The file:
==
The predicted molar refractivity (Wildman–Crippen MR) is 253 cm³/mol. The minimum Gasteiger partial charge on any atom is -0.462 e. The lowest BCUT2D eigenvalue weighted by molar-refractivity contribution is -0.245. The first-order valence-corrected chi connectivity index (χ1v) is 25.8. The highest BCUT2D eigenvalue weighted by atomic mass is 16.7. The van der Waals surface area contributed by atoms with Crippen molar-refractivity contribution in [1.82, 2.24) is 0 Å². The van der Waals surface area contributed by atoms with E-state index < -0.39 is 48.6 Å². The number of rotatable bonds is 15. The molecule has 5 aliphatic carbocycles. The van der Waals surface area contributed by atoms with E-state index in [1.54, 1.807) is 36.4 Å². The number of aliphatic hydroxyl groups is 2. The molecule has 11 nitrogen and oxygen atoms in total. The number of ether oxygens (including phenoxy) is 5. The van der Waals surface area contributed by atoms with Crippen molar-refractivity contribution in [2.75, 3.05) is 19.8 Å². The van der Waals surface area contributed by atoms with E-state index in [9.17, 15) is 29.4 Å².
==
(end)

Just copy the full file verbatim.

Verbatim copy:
The predicted molar refractivity (Wildman–Crippen MR) is 253 cm³/mol. The minimum Gasteiger partial charge on any atom is -0.462 e. The lowest BCUT2D eigenvalue weighted by molar-refractivity contribution is -0.245. The first-order valence-corrected chi connectivity index (χ1v) is 25.8. The highest BCUT2D eigenvalue weighted by atomic mass is 16.7. The van der Waals surface area contributed by atoms with Crippen molar-refractivity contribution in [1.82, 2.24) is 0 Å². The van der Waals surface area contributed by atoms with E-state index < -0.39 is 48.6 Å². The number of rotatable bonds is 15. The molecule has 5 aliphatic carbocycles. The van der Waals surface area contributed by atoms with E-state index in [1.54, 1.807) is 36.4 Å². The number of aliphatic hydroxyl groups is 2. The molecule has 11 nitrogen and oxygen atoms in total. The number of ether oxygens (including phenoxy) is 5. The van der Waals surface area contributed by atoms with Crippen molar-refractivity contribution in [2.75, 3.05) is 19.8 Å². The van der Waals surface area contributed by atoms with E-state index in [9.17, 15) is 29.4 Å².